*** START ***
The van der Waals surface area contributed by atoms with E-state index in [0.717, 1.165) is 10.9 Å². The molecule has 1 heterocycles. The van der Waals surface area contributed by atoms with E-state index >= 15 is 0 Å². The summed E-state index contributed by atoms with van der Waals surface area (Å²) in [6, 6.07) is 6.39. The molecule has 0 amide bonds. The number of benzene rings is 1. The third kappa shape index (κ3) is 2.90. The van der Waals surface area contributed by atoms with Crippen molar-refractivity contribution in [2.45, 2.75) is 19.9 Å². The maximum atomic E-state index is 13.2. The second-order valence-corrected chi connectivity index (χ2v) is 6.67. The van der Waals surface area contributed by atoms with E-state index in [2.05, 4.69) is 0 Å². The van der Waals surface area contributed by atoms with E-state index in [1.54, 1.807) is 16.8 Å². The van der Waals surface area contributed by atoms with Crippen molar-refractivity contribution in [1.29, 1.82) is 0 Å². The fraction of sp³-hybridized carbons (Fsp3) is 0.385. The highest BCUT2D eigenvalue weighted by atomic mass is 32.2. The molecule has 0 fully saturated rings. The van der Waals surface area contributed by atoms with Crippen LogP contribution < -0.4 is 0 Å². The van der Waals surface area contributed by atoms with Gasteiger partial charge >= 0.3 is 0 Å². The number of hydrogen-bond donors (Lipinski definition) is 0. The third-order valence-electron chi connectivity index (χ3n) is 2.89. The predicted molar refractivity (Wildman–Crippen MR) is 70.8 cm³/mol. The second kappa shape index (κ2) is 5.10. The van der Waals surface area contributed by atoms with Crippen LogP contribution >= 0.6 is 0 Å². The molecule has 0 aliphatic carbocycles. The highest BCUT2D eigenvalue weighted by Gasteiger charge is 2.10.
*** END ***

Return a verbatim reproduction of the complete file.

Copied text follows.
The van der Waals surface area contributed by atoms with E-state index in [0.717, 1.165) is 10.9 Å². The molecule has 1 heterocycles. The van der Waals surface area contributed by atoms with E-state index >= 15 is 0 Å². The summed E-state index contributed by atoms with van der Waals surface area (Å²) in [6, 6.07) is 6.39. The molecule has 0 amide bonds. The number of benzene rings is 1. The third kappa shape index (κ3) is 2.90. The van der Waals surface area contributed by atoms with Crippen molar-refractivity contribution in [2.45, 2.75) is 19.9 Å². The maximum atomic E-state index is 13.2. The second-order valence-corrected chi connectivity index (χ2v) is 6.67. The van der Waals surface area contributed by atoms with E-state index in [2.05, 4.69) is 0 Å². The van der Waals surface area contributed by atoms with E-state index in [1.54, 1.807) is 16.8 Å². The van der Waals surface area contributed by atoms with Crippen molar-refractivity contribution in [1.29, 1.82) is 0 Å². The fraction of sp³-hybridized carbons (Fsp3) is 0.385. The highest BCUT2D eigenvalue weighted by atomic mass is 32.2. The molecule has 0 fully saturated rings. The van der Waals surface area contributed by atoms with Crippen LogP contribution < -0.4 is 0 Å². The van der Waals surface area contributed by atoms with Gasteiger partial charge >= 0.3 is 0 Å². The number of hydrogen-bond donors (Lipinski definition) is 0. The third-order valence-electron chi connectivity index (χ3n) is 2.89. The predicted molar refractivity (Wildman–Crippen MR) is 70.8 cm³/mol. The second kappa shape index (κ2) is 5.10. The van der Waals surface area contributed by atoms with Crippen LogP contribution >= 0.6 is 0 Å². The molecule has 0 aliphatic carbocycles. The highest BCUT2D eigenvalue weighted by Gasteiger charge is 2.10.